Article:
Kan revamps Cabinet posts

LDP defector included in reshuffle to cover reconstruction post

by Masami Ito

Staff Writer

Prime Minister Naoto Kan on Monday gave some of his Cabinet ministers new jobs and hired a member of the top opposition party to be his parliamentary secretary for internal affairs — moves that were viewed as an effort to extend his grip on power despite stated plans to step down.

The moves angered the leadership of the conservative Liberal Democratic Party and even dismayed some in his own party, ensuring the Democratic Party of Japan-led ruling coalition will have a tough time handling government-sponsored bills in the divided Diet.

“I don’t think (the appointment of an LDP member) will be a plus in managing Diet affairs,” said Jun Azumi, the DPJ’s diet affairs chief. “It will just make the situation even tougher.”

On Monday, Kan appointed LDP Upper House lawmaker Kazuyuki Hamada, who has decided to defect, to parliamentary secretary of the internal affairs ministry and made him a member of the headquarters for rebuilding disaster-stricken Tohoku.

He also promoted adviser Goshi Hosono to state minister in charge of the nuclear power plant crisis and head of consumer affairs and food-safety issues.

Renho, the popular administrative reform minister who only goes by one name, was appointed Kan’s special advisor and will relinquish her portfolio to Chief Cabinet Secretary Yukio Edano.

Last week, Kan announced that Environment Minister Ryu Matsumoto had been tapped as minister of the new reconstruction agency. His old job will be taken over by Justice Minister Satsuki Eda, who will perform both roles at once.

Kan said earlier under pressure that he plans to step down after the nation regains solid footing from the March 11 disasters, cooling a rebellion in his divided DPJ. But his refusal to set a solid exit date has left his foes frustrated. His departure has lately been linked to passing key budget- and energy-related bills.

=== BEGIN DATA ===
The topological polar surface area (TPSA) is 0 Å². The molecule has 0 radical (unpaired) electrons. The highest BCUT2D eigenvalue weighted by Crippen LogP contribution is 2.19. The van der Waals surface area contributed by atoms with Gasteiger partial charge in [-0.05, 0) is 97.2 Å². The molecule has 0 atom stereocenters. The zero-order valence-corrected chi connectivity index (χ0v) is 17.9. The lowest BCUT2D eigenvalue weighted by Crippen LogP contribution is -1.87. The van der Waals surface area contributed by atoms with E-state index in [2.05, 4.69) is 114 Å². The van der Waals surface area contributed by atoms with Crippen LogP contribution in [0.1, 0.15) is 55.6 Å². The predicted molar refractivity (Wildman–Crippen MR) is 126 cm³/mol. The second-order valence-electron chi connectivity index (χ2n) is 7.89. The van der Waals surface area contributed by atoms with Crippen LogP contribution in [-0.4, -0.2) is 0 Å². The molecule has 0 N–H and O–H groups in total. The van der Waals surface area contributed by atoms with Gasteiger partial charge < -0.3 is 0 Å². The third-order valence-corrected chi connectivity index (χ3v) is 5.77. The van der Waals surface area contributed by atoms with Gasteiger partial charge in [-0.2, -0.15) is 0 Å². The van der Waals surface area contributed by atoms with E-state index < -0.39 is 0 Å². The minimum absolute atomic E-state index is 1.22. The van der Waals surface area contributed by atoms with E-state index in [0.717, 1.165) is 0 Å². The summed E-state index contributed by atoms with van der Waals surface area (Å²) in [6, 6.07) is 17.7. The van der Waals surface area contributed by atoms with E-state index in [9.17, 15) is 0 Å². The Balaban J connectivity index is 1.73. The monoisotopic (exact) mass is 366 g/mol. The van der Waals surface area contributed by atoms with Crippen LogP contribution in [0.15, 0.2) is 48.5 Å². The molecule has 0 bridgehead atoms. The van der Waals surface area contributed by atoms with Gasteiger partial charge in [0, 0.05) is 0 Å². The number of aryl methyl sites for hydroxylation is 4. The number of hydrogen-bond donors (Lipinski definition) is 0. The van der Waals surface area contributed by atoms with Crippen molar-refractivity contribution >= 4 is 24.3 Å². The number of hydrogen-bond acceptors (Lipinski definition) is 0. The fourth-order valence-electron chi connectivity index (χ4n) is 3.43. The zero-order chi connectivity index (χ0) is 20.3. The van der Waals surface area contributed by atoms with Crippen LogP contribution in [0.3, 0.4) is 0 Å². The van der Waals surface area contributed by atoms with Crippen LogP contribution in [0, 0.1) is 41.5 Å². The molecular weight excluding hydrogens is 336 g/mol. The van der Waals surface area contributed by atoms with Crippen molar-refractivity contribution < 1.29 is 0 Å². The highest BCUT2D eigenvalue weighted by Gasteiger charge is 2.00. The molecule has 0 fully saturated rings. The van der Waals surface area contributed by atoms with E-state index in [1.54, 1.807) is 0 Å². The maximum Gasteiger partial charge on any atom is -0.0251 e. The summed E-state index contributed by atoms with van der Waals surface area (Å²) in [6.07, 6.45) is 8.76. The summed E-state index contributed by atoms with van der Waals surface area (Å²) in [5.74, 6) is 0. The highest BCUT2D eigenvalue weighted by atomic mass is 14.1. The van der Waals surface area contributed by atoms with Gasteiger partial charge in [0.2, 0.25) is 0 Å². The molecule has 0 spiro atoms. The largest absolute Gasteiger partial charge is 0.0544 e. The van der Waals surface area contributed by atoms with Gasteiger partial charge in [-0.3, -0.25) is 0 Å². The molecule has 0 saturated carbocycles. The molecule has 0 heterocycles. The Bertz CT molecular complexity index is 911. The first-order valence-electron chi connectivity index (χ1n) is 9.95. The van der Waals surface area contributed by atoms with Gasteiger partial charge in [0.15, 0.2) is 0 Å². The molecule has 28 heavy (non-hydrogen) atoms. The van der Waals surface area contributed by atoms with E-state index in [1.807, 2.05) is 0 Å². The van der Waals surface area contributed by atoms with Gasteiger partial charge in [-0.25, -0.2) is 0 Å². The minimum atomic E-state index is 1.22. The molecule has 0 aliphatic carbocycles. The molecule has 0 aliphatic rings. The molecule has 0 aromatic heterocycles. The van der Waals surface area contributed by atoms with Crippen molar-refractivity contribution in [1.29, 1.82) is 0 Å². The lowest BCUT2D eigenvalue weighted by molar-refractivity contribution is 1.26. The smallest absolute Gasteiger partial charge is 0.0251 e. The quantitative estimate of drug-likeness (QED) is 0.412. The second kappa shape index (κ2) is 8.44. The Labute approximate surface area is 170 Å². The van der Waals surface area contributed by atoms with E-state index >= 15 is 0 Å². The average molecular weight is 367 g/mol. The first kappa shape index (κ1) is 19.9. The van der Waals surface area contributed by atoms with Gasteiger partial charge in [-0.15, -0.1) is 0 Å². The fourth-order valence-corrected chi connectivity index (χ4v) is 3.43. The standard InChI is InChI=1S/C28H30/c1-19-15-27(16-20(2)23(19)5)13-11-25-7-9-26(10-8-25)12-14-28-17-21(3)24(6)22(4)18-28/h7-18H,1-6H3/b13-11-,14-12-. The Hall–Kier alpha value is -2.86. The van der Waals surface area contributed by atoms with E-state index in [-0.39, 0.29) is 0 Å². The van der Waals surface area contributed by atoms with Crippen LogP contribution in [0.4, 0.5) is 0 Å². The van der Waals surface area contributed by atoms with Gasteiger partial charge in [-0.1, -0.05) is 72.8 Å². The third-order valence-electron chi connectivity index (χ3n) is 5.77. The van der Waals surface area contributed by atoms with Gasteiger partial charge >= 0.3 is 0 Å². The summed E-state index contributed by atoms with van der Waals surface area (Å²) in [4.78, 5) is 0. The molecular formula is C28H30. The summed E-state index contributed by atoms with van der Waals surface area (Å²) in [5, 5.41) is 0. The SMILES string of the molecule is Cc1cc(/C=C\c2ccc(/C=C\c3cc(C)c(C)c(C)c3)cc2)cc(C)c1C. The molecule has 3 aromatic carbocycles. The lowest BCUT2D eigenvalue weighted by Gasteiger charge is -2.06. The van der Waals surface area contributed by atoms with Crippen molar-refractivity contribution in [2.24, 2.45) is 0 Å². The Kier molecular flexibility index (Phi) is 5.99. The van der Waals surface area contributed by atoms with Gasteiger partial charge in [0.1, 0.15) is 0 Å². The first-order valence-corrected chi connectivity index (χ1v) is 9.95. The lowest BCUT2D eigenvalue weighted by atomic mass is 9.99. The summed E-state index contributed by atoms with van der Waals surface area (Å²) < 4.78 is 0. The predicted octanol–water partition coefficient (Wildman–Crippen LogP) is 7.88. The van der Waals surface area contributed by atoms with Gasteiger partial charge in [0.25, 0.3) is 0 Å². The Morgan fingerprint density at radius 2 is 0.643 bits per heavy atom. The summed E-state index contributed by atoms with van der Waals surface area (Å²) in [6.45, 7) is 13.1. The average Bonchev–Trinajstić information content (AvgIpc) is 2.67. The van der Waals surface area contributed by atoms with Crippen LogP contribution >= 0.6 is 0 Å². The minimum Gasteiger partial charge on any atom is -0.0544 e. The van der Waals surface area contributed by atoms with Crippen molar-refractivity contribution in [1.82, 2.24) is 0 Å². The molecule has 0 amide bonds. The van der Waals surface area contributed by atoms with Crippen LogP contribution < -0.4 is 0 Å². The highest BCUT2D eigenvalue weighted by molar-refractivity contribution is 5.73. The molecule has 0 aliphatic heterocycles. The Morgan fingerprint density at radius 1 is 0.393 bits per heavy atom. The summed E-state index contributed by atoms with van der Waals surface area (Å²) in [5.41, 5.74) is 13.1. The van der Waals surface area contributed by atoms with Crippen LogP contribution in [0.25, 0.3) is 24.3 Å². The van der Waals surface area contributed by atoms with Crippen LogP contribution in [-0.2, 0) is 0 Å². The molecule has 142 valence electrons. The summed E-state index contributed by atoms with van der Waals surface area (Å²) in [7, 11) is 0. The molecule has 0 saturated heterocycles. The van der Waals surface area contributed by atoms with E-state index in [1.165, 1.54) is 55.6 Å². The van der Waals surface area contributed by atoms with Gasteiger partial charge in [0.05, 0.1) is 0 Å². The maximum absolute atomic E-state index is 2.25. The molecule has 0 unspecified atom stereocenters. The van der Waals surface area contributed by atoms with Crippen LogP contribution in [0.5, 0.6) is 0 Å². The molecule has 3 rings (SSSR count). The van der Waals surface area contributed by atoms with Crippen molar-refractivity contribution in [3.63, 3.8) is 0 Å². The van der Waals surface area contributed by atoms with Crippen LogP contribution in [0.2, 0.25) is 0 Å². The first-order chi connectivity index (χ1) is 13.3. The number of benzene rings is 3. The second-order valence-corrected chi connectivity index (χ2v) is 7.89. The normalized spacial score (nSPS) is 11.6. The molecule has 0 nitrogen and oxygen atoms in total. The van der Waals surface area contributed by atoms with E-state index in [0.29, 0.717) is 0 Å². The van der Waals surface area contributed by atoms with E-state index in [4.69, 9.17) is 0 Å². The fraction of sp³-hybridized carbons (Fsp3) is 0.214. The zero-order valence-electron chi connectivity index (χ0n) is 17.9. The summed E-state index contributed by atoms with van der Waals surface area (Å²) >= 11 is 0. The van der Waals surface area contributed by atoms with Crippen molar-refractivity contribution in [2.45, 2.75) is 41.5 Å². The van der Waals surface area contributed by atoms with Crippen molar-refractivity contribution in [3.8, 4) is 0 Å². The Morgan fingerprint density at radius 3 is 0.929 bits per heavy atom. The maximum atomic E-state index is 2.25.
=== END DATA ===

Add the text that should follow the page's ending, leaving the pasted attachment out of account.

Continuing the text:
Edano, Kan’s right-hand man, rushed Monday to say that the new appointments do not mean Kan is just trying to stay in power.

“The prime minister has said that he intends to hand over (his duties) to the younger generation once the measures dealing with the disaster reach a certain point, and I don’t believe that has changed at all,” Edano said Monday evening.

Kan also asked Shizuka Kamei, leader of Kokumin Shinto (People’s New Party), the DPJ’s junior partner in the ruling bloc, to become deputy prime minister, but was turned down.

Kamei will instead become a special adviser to the prime minister. Further details of the arrangement were not immediately available.

Hamada told reporters Monday evening that he submitted his resignation notice to the LDP so he can to cooperate with the government.

Hamada, a scholar on international security issues who was elected from Tottori on the LDP ticket last summer, said he wants to be an independent.